If you’ve just finished college and are looking forward to a successful career you might be excused for thinking that retirement is so far away that you need not worry about it. True, that 40 years minimum is fairly distant but retirement does come and how comfortable it is going to be is dependent upon your financial management skills. You may as well start to use them immediately because if compound interest is given enough time even the smallest monthly savings can grow enormously. Up to this pint it is likely that you have relied on your parents and a student loan. Now you need to organize things for yourself yet it seems in the USA today many parents are still helping their kids out; a Clark University survey put the figure at 29% on a regular basis and 45% on an occasional basis.
They don’t teach finance at school or college so in some ways you are on your own; it is just important not to make any costly mistakes while you are learning so here are a few guidelines for you. If you are casual about money because suddenly you have a regular check coming in each month it is remarkable how quickly time will have gone by without your putting anything aside. If you start out with good habits you are likely to do well and many years hence you can have that comfortable retirement that everyone seeks.
Begin with a budget
A recent survey by T. Rowe Price actually found quite a high percentage of those in their 20s and early 30s confirm they have a budget and live by it. If you create a budget that shows a surplus each month and you follow it properly you will have a surplus that you should use in a positive way. Your emergency fund and retirement savings are obvious possibilities. If you are in the minority that does not follow a budget then you should start today.
An emergency fund
Credit cards are expensive. Companies charge a high rate of interest on month end balances. They are a poor solution to an emergency if you cannot pay off what you have spent in the month. Everyone should try to build up a fund to use if an emergency happens; medical, home repair or car are all possibilities. It seems that 30% of Americans have nothing set aside for emergencies when in an ideal world they should have a minimum of three months regular expenditure. There is no exact science as to how much you need in an emergency fund but if you have nothing then you face potential problems.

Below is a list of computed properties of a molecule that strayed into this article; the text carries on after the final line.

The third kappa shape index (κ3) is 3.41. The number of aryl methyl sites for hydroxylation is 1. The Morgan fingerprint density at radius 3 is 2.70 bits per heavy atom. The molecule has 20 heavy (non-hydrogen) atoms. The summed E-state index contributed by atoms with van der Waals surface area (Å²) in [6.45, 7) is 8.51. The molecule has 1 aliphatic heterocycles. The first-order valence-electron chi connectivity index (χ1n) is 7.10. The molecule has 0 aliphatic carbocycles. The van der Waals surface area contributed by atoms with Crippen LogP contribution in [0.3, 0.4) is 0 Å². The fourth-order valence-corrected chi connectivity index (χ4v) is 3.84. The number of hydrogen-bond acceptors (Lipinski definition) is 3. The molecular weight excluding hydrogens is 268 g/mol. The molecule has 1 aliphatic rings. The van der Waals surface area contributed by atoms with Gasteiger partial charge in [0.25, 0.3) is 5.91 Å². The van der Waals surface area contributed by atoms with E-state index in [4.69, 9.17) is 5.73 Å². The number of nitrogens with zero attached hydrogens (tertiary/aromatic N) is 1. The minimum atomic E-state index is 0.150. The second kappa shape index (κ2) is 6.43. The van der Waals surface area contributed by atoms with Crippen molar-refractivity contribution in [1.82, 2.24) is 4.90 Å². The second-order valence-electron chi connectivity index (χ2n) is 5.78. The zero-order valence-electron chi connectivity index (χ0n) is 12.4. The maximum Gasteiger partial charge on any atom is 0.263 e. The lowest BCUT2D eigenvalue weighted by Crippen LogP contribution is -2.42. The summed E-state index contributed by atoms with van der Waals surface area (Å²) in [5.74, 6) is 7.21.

Address your debt
If you have built up credit card debt you may be living beyond your means. If you are employed and have a regular income then take out a personal loan to pay any balances off. They are readily available at a far lower rate of interest than you will be paying on a card. The application process is fairly simple; ID, address, work and income and bank account details are virtually all it will take. Realistic applications are generally approved in hours and the money deposited almost as quickly.
Student loans generally are fairly soft online loans at competitive interest rates but they still need to be cleared. Education is becoming progressively more expensive, way above the level of inflation but the rewards for successful graduation should result in improved career prospects.
It is worth taking a little time to think about how you are doing and whether you can do more. That may be by learning new skills so that your career can progress more quickly or even take a different route. Wages are not rising particularly quickly so sometimes it is important to make yourself potentially more valuable.
The absolute minimum you should do is to join a 401(k) retirement which your employer will contribute towards, matching your own contributions up to a certain level. It is the equivalent of ‘’free money’’ and the earlier you begin to save the more time there is for growth. Even a small amount every month is better than nothing.
Figures suggest that too few people are making adequate provisions for their retirement and the Social Security System is not equipped to do other than support retirement.
Most surveys of those in their 20s suggest that most admit to knowing very little about the stock market. The younger you are the more risks you can take because time is on your side if you need to recover losses. You should not start to invest if you have no knowledge but it is something that is worth investigating. In the end you will need to have some idea because your 401(k) is a self-help plan where you will have to make decisions about where to place your money.
You may think the whole world is at your feet in your 20s and in many ways it is if you have got the qualifications you need and your first job. What you should do now is make sure you understand the importance of financial management. If you prepare your budget and get rid of expensive debt that is a start. There will always be calls on your money but none should be more important than regular saving. In your 20s time is on your side.
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